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05-05-2010 | Cardiology | Article

Taller men have increased risk for VTE


Free abstract

MedWire News: Body height is a risk factor for venous thromboembolism (VTE) in men but not women, results from a large, population based study in Norway show.

“In the mid-19th century, Virchow acknowledged blood stasis as a major contributor to venous thrombosis, and body height was later shown to affect venous pressure dynamics. Thus, it is likely that body height may affect risk of VTE,” remark Sigrid Braekkan (University of Tromsø, Norway) and colleagues in the American Journal of Epidemiology.

Previous studies have suggested an association between body height and VTE in men, but no study has addressed whether this impact of body height on VTE risk is gender-specific.

To address this issue, Braekkan and team carried out a prospective cohort study of 26,727 adults (47.5% male) aged 25 to 96 years who participated in the population-based Tromsø Study between 1994 and 1995.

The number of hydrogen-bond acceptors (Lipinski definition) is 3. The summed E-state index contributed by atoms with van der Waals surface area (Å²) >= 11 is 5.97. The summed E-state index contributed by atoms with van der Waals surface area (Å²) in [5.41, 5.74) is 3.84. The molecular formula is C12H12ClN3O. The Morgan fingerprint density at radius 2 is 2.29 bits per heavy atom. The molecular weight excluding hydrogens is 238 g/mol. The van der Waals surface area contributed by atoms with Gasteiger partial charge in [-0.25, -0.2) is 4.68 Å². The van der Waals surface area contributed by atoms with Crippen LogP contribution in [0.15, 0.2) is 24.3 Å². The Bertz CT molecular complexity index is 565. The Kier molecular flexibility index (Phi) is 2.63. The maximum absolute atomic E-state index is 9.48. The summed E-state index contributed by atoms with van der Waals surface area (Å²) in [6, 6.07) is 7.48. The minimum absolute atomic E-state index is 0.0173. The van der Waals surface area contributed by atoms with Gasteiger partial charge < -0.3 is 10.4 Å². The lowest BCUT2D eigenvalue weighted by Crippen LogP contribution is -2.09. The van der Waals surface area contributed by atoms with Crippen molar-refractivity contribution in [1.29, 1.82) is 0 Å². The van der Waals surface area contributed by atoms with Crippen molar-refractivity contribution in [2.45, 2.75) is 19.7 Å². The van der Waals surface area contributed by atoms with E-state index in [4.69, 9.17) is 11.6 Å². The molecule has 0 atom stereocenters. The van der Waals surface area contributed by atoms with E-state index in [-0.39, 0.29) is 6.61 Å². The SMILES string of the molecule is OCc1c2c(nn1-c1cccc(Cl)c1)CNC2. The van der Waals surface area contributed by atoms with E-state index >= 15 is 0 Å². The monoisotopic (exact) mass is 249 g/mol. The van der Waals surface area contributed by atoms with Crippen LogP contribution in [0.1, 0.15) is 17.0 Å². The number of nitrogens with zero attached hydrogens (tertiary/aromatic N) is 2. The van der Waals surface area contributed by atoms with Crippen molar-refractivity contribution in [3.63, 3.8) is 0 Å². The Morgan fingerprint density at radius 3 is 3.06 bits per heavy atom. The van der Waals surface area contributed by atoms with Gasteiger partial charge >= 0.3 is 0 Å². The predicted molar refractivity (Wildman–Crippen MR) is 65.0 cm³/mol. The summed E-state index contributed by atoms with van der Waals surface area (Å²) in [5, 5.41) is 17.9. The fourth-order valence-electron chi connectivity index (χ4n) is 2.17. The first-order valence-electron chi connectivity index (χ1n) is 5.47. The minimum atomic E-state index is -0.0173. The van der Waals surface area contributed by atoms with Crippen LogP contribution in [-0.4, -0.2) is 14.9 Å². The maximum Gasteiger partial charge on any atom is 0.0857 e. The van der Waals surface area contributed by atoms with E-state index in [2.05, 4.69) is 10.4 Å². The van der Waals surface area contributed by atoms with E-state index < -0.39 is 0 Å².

The researchers report that there were 462 VTE events during a median 12.5 years of follow-up. They found that the age- and multivariable-adjusted risk for total VTE increased significantly with increasing height among men, but not among women. Every 10 cm increase in height was associated with a 34% increased risk for VTE in men compared with a nonsignificant 13% increased risk for VTE in women.

When the participants were grouped in quartiles by height, the researchers found that the tallest men (over 181 cm) had double the risk for VTE compared with the shortest men (below 173 cm). In contrast, there was no significant trend across quartiles of body height for women.

Of note, body height did not differentially affect the risk for unprovoked versus provoked VTE.

Braekkan and co-authors comment that their findings are similar to those of other studies and suggest that body height may become a recognized risk factor for VTE in men.

“Our findings also suggest that taller height may be an unrecognized confounder for the increased risk of VTE in men versus women reported in some cohort studies,” they add.

MedWire ( is an independent clinical news service provided by Current Medicine Group, a trading division of Springer Healthcare Limited. © Springer Healthcare Ltd; 2010

By Laura Dean

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